Another path-breaking programme, developed by Mark Greenberg of Penn State University, attempts to promote children's social-emotional intelligence. Through stories, role-plays and cartoons, the programme fosters self-awareness of emotions in children. Many children, especially those with attention problems, are usually unable to curb their “gut reactions”. By learning how to identify and label feelings and use self-calming techniques, a child can conquer the “impulse of the moment” and react in a more measured manner.
Indian schools typically emphasise cognitive tasks over other aspects of a child's personality. Catherine Lewis describes the refreshingly different outlook of Japanese elementary education. In stark contrast to the intense pressure-cooker environment of higher grades in Japan, primary education focuses on children's social and emotional development. A typical five-year-old spends only five per cent of the school day in direct academic instruction. Children are given a lot of time for free, unstructured play so that they may forge bonds and learn how to cooperate with one another. An integral component of Japanese schooling is asking children engage in hanseior reflection after a group activity. Fighting and crying episodes serve as catalysts to promote self-awareness. Misbehaviour is typically met with questions and discussions to promote understanding rather than evoking blind compliance. Teachers ask children to focus on feelings of others when viewing consequences of their actions. The three pivots of Japanese elementary education are fun, participation of all members and a focus on a group's growth as opposed to individual achievements.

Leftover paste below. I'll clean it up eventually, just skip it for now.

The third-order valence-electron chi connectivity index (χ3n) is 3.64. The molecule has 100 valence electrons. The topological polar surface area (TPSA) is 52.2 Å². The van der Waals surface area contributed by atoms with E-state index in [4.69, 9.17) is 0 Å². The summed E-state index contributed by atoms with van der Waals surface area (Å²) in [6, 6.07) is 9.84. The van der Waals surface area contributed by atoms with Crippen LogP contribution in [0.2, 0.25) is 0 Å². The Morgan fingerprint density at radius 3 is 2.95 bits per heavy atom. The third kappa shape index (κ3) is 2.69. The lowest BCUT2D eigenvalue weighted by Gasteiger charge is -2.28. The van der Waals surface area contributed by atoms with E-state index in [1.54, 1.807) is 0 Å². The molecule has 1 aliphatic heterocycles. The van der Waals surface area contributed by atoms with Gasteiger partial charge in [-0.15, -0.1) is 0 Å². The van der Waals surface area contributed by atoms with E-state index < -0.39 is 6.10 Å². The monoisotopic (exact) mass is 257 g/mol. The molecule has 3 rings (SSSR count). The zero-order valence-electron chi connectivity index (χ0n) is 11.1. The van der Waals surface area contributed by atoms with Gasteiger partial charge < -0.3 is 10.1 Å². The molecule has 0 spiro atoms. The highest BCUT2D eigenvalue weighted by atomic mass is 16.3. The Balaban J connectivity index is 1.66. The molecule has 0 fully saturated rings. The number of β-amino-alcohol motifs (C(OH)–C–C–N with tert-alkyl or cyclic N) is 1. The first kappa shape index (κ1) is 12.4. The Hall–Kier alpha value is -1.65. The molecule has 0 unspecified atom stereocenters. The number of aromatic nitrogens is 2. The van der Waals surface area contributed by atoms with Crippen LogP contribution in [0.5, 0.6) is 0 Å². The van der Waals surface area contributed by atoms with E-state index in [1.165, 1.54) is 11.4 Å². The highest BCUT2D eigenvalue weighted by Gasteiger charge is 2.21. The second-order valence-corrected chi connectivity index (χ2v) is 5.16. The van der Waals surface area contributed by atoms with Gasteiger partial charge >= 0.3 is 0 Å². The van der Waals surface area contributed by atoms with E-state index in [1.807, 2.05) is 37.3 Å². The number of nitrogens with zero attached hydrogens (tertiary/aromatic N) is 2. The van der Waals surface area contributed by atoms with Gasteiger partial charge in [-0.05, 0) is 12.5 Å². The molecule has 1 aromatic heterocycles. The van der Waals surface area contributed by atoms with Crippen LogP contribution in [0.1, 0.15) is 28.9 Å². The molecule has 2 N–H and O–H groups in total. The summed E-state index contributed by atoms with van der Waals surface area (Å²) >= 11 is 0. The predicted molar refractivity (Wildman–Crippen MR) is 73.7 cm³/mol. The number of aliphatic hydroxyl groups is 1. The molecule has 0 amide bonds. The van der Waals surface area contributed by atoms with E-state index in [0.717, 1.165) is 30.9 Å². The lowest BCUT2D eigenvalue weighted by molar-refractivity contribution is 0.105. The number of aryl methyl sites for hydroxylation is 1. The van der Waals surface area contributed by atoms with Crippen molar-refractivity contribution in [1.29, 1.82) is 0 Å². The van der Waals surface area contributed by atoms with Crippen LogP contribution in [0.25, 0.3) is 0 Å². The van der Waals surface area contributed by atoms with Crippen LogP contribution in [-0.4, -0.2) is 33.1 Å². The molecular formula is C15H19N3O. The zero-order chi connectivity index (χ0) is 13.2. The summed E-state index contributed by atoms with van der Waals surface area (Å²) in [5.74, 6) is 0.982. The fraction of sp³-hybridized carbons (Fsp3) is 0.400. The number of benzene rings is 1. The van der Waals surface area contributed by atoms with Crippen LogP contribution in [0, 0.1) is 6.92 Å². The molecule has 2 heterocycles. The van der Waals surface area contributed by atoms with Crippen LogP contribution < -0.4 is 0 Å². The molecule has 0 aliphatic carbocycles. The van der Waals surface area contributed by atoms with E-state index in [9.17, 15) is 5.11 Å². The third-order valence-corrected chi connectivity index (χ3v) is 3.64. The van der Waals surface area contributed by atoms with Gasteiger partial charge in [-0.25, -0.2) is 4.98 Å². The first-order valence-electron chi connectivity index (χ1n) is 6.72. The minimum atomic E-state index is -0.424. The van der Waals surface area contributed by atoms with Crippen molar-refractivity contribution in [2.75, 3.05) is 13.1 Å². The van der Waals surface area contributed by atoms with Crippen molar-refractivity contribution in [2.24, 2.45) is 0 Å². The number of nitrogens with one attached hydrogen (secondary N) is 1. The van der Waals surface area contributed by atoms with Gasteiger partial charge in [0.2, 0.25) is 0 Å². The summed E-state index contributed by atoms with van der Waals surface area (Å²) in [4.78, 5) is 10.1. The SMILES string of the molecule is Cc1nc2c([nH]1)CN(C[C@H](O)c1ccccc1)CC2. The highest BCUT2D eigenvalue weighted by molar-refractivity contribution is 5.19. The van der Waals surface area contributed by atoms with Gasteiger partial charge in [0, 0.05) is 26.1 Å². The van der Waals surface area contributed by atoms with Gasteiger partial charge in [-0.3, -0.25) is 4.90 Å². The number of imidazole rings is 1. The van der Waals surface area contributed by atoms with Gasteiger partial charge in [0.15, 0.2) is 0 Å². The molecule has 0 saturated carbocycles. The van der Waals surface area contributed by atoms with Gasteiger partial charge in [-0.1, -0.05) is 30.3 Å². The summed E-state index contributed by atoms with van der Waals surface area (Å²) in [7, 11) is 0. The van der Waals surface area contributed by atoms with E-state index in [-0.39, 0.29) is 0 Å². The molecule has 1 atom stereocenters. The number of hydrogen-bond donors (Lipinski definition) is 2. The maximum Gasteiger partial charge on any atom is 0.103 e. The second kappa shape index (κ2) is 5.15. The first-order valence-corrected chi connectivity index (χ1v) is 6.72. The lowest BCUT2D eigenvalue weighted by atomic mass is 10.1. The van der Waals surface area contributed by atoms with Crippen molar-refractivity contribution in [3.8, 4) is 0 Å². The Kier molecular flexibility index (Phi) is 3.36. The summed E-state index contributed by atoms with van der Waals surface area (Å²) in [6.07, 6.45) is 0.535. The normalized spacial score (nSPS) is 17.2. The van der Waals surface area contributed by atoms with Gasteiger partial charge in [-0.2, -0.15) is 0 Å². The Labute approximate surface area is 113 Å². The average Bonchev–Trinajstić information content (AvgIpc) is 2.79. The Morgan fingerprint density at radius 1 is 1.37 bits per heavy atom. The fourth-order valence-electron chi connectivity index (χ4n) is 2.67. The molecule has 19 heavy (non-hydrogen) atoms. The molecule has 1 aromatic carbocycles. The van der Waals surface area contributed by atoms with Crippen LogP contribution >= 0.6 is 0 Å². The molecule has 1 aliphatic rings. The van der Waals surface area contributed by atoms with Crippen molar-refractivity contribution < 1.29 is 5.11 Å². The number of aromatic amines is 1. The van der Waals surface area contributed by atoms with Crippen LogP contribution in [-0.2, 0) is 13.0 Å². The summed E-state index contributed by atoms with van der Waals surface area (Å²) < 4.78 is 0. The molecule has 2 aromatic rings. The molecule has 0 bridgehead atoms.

CBSE schools are poised for change. With Class X Board exams being abolished and schools adopting a more holistic approach with their continuous assessment, education is likely to acquire a qualitatively different feel. While many teachers and parents are apprehensive about this transition, educators may draw upon findings from concrete, evidence-based positive psychology programmes when trying to promote children's social and emotional intelligence. The shift in emphasis from purely cognitive tasks may, thus, usher a truly positive change in our children.